Researching the Credit Crisis - how information units can help steer a course through troubled waters.
Held at Macfarlanes on 27 January 2009.
Locked rooms, Ninjas, lotteries, vanilla banking and numbers with more zeros that we could have ever dreamt off... Sylvia James, consultant and business information expert gave a talk which clarified many of the more mysterious aspects of the credit crunch and gave us an insight into where the banking system is, where it is headed and what we as information professionals could confidently do to assist our firms in the current crisis.
Sylvia began by making general observations about the situation, saying that 'money markets' are not generally understood or explained; that assumptions about peoples' knowledge are made; and there are (as usual) a range of obscure and (sometimes) contradictory terms, jargon and phrases used without real explanation or context. It is up to us as information people to ask enquirers what they mean when they talk about obscure terms because sometimes even the experts aren't sure exactly.
Background is essential for a topic like this and she set the scene by pointing out that the crisis is global and 'systemic', covering all areas of financial activity from US, Ireland, Hungary, Asia, and the UK. She defined Ninja Loans (No Income, No Job, (and) no Assets) which banks had given to people in the States and she went on, rather incredulously, to wonder why banks such as Northern Rock had thought it a good idea to sell 125% mortgages - all of which added up to a trillion dollars worth of property debt globally.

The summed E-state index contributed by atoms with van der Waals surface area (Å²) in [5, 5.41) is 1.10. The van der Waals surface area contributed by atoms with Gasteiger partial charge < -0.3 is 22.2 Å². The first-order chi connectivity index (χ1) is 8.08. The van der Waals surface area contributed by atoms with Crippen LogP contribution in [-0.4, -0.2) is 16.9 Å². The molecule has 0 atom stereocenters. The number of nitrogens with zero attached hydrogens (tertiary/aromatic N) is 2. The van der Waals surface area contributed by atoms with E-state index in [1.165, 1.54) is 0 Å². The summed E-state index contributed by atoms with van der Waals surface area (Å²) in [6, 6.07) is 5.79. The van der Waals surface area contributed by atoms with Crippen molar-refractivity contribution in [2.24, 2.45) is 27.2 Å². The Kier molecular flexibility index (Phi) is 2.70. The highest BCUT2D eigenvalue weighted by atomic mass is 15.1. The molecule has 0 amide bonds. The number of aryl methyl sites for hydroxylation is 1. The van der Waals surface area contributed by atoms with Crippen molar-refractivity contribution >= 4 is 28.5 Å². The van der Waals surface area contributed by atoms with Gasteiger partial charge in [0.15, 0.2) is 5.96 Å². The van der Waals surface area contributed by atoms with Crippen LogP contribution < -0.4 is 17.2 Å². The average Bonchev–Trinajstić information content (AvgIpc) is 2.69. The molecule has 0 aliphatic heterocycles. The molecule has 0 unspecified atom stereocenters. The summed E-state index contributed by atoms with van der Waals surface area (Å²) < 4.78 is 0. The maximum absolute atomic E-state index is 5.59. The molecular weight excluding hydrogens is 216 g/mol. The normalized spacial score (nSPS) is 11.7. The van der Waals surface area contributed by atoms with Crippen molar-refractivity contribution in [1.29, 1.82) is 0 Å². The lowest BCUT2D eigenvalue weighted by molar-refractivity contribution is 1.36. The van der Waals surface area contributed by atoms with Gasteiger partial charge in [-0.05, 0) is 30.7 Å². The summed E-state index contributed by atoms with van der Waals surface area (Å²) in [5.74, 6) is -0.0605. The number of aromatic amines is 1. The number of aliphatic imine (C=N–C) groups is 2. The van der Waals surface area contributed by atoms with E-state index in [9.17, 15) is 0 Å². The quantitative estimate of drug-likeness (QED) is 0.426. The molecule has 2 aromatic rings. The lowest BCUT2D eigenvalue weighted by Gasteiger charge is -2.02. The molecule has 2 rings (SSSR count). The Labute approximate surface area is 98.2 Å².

To put the problem into a practical context she used a £10 million lottery win as an example. Where do you immediately put that amount of money? One solution was to put it in the money market, which was a short term, safe place which earned interest under the London Interbank Offered Rate (LIBOR) and domestic and international banks used this pool of money to lend to other banks at a reasonable cost. However this has now gone. Any lottery winner would have to forego immediate interest on their £10 million but it's even more devastating for the person coming up to retirement as this safe pot was used by institutional investors for pension funds.